Prior to contact with European settlers, most Native American tribes held their two-spirit members in high esteem, even considering them spiritually advanced. However, after contact—and religious conversion—attitudes changed and social and cultural support networks were ruptured. This discrimination led to a breakdown in traditional values, beliefs, and practices, which in turn pushed many two-spirit members to participate in high-risk behaviors. The result is a disproportionate number of two-spirit members who currently test positive for HIV.

Using surveys, focus groups, and community discussions to examine the experiences of HIV-positive members of San Francisco’s two-spirit community, Indian Blood provides an innovative approach to understanding how colonization continues to affect American Indian communities and opens a series of crucial dialogues in the fields of Native American studies, public health, queer studies, and critical mixed-race studies.

We spoke with Jolivette about his book, published this spring.

What inspired you to get into your field?

Andrew J. Jolivette: American Indian studies is in my blood. I felt I had a commitment and a responsibility to give back to my community and I also felt that it was important that more Native perspectives be centered and not just represented or driven by outsiders…

Read the entire interview here.

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Those Discriminated Against Are Now the Discriminators

Posted in Articles, Media Archive, Native Americans/First Nation on 2016-07-08 03:35Z by Steven

Those Discriminated Against Are Now the Discriminators

Indian Country Today Media Network
2015-12-31

Juilanne Jennings

For some odd and stupid reason many of us continue to be color struck. I really think most of us are ignorant or at the very least forgetful. Black people who look “white” is not a new phenomenon. In the United States, anyone with a trace of African blood, no matter how remote, has been considered black. Following the centuries-long evolution of Eurocentrism, a concept geared to protecting white racial purity and social privilege, race has been constructed and regulated by the “one-drop” rule (i.e., hypodescent), which obligated individuals to identify as black or white, in effect erasing mixed-race individuals from the social landscape. Walter Plecker, first registrar of Virginia’s Bureau of Vital Statistics, serving from 1912 to 1946, had brought racial policies to blood and bone level.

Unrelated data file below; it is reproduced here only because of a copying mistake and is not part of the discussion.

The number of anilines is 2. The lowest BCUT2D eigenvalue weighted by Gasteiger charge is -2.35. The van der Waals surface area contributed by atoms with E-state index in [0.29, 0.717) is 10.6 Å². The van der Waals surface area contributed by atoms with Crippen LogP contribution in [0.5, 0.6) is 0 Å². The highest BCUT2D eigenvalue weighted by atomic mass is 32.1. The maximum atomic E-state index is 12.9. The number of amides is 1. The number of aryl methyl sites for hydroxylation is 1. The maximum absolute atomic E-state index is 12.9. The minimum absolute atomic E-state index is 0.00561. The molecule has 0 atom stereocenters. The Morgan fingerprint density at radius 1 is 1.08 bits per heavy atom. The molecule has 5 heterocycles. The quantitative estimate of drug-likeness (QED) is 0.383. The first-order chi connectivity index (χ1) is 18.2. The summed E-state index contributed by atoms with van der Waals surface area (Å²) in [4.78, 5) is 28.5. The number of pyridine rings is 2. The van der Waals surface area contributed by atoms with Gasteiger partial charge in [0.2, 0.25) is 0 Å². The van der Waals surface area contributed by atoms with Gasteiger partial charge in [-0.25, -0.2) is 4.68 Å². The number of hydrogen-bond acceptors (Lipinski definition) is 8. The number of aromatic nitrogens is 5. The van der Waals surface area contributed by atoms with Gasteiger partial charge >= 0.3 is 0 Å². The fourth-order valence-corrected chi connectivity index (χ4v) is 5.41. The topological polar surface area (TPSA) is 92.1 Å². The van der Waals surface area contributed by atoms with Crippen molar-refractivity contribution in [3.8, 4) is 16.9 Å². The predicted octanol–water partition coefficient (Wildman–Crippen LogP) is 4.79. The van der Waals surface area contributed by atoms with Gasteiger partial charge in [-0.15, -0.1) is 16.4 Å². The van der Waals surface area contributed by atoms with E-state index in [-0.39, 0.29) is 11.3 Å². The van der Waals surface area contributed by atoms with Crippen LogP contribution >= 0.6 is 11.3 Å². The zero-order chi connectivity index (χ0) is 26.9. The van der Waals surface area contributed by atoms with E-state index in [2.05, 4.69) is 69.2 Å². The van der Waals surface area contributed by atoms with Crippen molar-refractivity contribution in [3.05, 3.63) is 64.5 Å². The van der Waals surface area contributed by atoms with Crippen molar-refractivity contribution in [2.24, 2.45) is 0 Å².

Now, deep into the 21st century, the socially constructed racial ladder continues to keep people of color, including individuals of mixed race, from enjoying the same privileges as Euro-Americans. Moreover, as we try to march forward with new members of a new multiracial movement pointing the way toward equality, those who have been discriminated against are now becoming the discriminators…

Read the entire article here.

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When Black Is Brown: The African Diaspora in Mexico

Posted in Arts, Caribbean/Latin America, Forthcoming Media, History, Live Events, Mexico, Native Americans/First Nation, United States on 2016-07-08 02:14Z by Steven

When Black Is Brown: The African Diaspora in Mexico

The Museum of African American Art
Baldwin Hills Crenshaw Plaza
Macy’s 3rd Floor
4005 Crenshaw Boulevard
Los Angeles, California 90008
2016-06-05 through 2016-09-18
Opening Reception: 2016-06-05, 14:00-17:00 PDT (Local Time)

WHERE BLACK IS BROWN: The African Diaspora In Mexico opens Sunday, June 5, 2016, with a public reception from 2:00 to 5:00 pm at The Museum of African American Art. The opening will feature a drumming procession of African and Azteca dancers and musicians, a dramatic performance, and a talk and tour by the exhibit’s curator, Dr. Toni-Mokjaetji Humber, Professor Emeritus, Ethnic and Women’s Studies Department, California State Polytechnic University, Pomona.

WHERE BLACK IS BROWN is an innovative, multidimensional project that includes photographs, artifacts, and installations that document the African presence in Mexico from the Ancient Olmecs — Mother Culture of the Americas — through the colonial enslavement period, to contemporary Mexico. In addition to the visual components, Dr. Humber has incorporated educational programs and activities to compliment the exhibit. She will conduct middle and high school tours of the exhibit with activities for students to better understand the culture and historical contributions of African Mexicans.